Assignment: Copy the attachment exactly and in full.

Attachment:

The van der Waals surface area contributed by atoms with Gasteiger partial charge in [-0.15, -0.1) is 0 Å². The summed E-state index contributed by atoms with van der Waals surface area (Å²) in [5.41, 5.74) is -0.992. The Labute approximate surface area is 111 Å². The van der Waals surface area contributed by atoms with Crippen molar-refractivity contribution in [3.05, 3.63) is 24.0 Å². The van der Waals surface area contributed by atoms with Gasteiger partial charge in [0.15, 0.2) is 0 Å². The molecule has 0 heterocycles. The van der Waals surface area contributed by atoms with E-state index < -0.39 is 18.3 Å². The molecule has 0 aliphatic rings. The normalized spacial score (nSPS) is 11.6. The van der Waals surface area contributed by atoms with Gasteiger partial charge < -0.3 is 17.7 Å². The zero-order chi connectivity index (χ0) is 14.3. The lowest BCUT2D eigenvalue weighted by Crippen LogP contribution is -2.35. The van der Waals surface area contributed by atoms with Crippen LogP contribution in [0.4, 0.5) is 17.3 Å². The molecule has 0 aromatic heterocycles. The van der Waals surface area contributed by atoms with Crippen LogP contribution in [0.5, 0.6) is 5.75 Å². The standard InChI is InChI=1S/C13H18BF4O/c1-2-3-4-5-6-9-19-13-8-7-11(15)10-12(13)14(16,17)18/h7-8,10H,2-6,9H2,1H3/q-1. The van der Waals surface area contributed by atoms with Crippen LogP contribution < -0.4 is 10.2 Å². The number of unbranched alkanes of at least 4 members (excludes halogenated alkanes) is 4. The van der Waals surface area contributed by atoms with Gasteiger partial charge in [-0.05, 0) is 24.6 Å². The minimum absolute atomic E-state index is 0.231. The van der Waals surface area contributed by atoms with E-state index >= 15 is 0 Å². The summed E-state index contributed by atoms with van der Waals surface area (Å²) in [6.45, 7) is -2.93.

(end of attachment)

The van der Waals surface area contributed by atoms with Gasteiger partial charge in [-0.15, -0.1) is 0 Å². The summed E-state index contributed by atoms with van der Waals surface area (Å²) in [5.41, 5.74) is -0.992. The Labute approximate surface area is 111 Å². The van der Waals surface area contributed by atoms with Crippen molar-refractivity contribution in [3.05, 3.63) is 24.0 Å². The van der Waals surface area contributed by atoms with Gasteiger partial charge in [0.15, 0.2) is 0 Å². The molecule has 0 heterocycles. The van der Waals surface area contributed by atoms with E-state index < -0.39 is 18.3 Å². The molecule has 0 aliphatic rings. The normalized spacial score (nSPS) is 11.6. The van der Waals surface area contributed by atoms with Gasteiger partial charge < -0.3 is 17.7 Å². The zero-order chi connectivity index (χ0) is 14.3. The lowest BCUT2D eigenvalue weighted by Crippen LogP contribution is -2.35. The van der Waals surface area contributed by atoms with Crippen LogP contribution in [0.4, 0.5) is 17.3 Å². The molecule has 0 aromatic heterocycles. The van der Waals surface area contributed by atoms with Crippen LogP contribution in [0.5, 0.6) is 5.75 Å². The standard InChI is InChI=1S/C13H18BF4O/c1-2-3-4-5-6-9-19-13-8-7-11(15)10-12(13)14(16,17)18/h7-8,10H,2-6,9H2,1H3/q-1. The van der Waals surface area contributed by atoms with Crippen LogP contribution < -0.4 is 10.2 Å². The number of unbranched alkanes of at least 4 members (excludes halogenated alkanes) is 4. The van der Waals surface area contributed by atoms with Gasteiger partial charge in [-0.05, 0) is 24.6 Å². The minimum absolute atomic E-state index is 0.231. The van der Waals surface area contributed by atoms with E-state index >= 15 is 0 Å². The summed E-state index contributed by atoms with van der Waals surface area (Å²) in [6.45, 7) is -2.93.